Laboratory methods


The laboratory methods explained here are used to screen for and confirm medical conditions. For additional laboratory methods see pathological examination methods.

Overview of blotting techniques

Blotting is a technique used to detect DNA, RNA, and proteins. There is a variety of blotting techniques, with western, northern, and southern blot being the ones most commonly used in medical practice. All blotting techniques are based on the basic procedures/principles:

  1. DNA, RNA, or protein molecules contained in the sample are seperated by gel electrophoresis depending on their size and/or electric charge.
    • Small molecules travel faster than bigger molecules on gel electrophoresis.
  2. The seperated molecules are transferred from the gel onto a membrane. This transfer is called “blotting”.
  3. The DNA, RNA or protein molecule of interest is detected by incubating the membrane with a labeled, highly specific oligonucleotide probe or antibody, respectively.
    • The specificity of the probe is guaranteed by designing it complementary to the nucleotide sequence to be detected and that it binds solely to this sequence.
    • Monoclonal antibodies are used for the detection of the protein of interest in Western blot.
  4. To visualize the probe or the antibody, different techniques are used, e.g. autoradiography or (more commonly) detection of fluorescent dyes covalently linked to the probe or the antibody.

Comparison of blotting techniques

Western blot Northern blot Southern blot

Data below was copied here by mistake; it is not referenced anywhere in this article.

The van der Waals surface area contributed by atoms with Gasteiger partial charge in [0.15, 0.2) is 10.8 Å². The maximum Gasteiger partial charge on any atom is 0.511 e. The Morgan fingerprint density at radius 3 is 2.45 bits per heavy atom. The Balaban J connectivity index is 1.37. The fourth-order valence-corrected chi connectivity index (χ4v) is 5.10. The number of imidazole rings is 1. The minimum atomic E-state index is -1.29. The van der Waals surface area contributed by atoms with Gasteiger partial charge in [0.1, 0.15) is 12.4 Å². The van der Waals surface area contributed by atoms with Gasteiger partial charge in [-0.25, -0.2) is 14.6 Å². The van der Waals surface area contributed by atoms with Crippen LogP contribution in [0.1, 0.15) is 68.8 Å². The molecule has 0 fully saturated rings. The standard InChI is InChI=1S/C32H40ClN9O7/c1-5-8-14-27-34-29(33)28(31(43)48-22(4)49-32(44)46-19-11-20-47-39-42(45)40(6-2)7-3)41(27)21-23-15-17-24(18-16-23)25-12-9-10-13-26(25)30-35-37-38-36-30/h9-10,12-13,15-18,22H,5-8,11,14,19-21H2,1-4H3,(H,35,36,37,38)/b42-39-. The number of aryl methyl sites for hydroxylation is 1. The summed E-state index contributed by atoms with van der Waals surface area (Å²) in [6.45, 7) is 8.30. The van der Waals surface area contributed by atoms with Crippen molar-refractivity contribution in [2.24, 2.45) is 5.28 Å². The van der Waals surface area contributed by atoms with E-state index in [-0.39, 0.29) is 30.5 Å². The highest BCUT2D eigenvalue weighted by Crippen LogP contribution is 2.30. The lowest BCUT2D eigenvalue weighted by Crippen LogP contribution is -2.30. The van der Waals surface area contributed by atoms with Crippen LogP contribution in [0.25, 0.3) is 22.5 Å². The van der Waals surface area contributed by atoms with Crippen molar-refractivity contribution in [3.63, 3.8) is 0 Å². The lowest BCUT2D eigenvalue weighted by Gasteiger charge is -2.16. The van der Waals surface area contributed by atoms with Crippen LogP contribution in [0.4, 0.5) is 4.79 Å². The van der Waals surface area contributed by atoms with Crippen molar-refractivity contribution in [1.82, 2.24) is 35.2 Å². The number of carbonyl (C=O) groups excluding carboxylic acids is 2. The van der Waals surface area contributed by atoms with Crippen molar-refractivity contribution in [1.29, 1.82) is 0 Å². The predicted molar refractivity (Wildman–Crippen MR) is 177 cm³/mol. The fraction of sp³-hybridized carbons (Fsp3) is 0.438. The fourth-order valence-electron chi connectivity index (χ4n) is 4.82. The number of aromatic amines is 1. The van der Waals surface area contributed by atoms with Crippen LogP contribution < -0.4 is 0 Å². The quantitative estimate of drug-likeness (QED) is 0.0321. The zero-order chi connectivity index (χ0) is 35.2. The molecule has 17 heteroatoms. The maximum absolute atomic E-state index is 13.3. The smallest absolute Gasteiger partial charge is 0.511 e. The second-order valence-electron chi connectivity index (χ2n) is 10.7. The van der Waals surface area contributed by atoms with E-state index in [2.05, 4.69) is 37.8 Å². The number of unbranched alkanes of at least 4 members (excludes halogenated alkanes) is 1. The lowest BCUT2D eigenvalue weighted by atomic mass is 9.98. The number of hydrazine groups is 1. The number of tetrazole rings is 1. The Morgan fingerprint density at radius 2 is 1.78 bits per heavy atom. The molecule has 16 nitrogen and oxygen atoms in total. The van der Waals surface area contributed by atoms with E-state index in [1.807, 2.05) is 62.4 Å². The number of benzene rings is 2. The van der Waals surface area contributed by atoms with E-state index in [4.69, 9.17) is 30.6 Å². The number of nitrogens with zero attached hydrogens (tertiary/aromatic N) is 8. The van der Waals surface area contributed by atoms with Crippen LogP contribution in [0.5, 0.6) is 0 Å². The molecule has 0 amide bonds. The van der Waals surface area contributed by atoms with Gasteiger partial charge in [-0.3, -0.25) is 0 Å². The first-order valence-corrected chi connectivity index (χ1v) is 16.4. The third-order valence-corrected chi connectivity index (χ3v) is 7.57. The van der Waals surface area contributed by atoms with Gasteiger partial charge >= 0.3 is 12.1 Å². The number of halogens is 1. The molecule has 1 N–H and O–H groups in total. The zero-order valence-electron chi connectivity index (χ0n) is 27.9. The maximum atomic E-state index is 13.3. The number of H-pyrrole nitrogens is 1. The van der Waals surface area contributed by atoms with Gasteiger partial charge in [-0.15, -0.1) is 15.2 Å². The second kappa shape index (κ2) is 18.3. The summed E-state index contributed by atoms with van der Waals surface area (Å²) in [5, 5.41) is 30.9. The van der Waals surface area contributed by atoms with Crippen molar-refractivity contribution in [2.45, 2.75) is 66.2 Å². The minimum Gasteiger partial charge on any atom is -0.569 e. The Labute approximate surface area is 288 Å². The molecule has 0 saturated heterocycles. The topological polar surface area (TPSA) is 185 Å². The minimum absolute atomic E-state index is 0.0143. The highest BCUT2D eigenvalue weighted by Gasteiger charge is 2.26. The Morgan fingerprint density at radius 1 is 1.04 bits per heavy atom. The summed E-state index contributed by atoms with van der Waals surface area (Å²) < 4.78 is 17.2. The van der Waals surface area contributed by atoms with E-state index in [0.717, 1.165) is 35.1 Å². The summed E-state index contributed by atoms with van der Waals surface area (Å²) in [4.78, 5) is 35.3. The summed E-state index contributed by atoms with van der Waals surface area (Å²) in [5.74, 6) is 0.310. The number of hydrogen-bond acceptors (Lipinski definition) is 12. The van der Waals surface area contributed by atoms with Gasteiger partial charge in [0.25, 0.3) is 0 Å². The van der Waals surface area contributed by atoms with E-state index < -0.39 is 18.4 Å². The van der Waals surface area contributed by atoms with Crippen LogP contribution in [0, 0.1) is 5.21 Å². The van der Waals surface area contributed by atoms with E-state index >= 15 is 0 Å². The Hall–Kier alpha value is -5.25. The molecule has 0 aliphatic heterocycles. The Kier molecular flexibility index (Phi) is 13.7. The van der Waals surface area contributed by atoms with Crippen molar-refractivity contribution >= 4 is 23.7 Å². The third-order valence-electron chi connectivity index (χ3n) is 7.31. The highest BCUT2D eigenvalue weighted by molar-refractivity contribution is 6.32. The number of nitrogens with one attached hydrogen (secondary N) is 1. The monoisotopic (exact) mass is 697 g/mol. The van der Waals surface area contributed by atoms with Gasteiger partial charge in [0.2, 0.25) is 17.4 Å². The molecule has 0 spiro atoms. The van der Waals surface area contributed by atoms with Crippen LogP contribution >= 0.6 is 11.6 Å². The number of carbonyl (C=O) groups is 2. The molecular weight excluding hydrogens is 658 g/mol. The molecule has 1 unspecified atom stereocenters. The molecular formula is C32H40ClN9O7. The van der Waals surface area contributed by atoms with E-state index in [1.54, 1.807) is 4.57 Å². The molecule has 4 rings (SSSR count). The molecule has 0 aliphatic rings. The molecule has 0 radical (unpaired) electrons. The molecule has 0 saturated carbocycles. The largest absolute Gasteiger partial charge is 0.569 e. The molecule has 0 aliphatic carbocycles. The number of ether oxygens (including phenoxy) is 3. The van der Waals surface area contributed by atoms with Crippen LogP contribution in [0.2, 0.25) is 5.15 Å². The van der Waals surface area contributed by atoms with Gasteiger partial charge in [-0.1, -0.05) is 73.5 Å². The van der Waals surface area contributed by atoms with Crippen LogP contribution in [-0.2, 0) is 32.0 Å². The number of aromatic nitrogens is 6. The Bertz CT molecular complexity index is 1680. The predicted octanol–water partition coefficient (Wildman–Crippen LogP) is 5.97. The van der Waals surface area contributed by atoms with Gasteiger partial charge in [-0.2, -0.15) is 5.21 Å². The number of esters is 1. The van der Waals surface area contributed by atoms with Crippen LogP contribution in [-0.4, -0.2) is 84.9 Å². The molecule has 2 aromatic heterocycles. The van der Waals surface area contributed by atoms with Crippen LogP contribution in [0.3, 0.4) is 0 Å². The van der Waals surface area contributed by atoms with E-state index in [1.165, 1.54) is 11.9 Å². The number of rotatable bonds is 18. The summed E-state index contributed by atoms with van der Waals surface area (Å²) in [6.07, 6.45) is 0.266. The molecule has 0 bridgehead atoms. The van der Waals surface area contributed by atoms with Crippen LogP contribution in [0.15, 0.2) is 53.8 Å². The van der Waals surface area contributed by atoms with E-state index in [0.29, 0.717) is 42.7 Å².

• Direct or indirect detection using
  • 32P-DNA or -RNA
  • DNA or RNA labeled with chemiluminescent dye
  • 32P-DNA
  • DNA labeled with chemiluminescent dye
Uses (examples)

S-outhern blot = D-NA
N-orthern blot = R-NA
o o
W-estern blot = P-roteins

Western blot (immunoblot)

Northern blot

  • Sample: RNA
  • Procedure
    • The RNA sample is cleaved by enzymes and separated by gel electrophoresis (commonly on agarose gels).
    • Separated and cleaved RNA is transferred to a membrane.
    • The membrane is incubated with labeled probes of RNA or DNA.
      • RNA probes recognize and the complementary strand if it is present on the membrane.
  • Result: double-stranded RNA; one unlabeled strand (cleaved RNA sample); one labeled strand that can be visualized when the membrane is exposed to a film
  • Uses


Southern blot

Enzyme-linked immunosorbent assay (ELISA)


ELISA is an assay technique that is often used as a diagnostic test to detect and quantify proteins; (e.g., tumor markers, viral proteins, drugs, antibodies). The detection method is based on the highly specific interaction between an antibody and its antigen (i.e., the protein of interest). The antigen is immobilized on a microtiter plate and is bound by an enzyme-coupled antibody. The enzyme catalyzes a reaction when incubated with its substrate that is chromogenic, chemifluorescent or chemiluminescent. The intensity of the signal is directly proportional to the amount of captured antigen.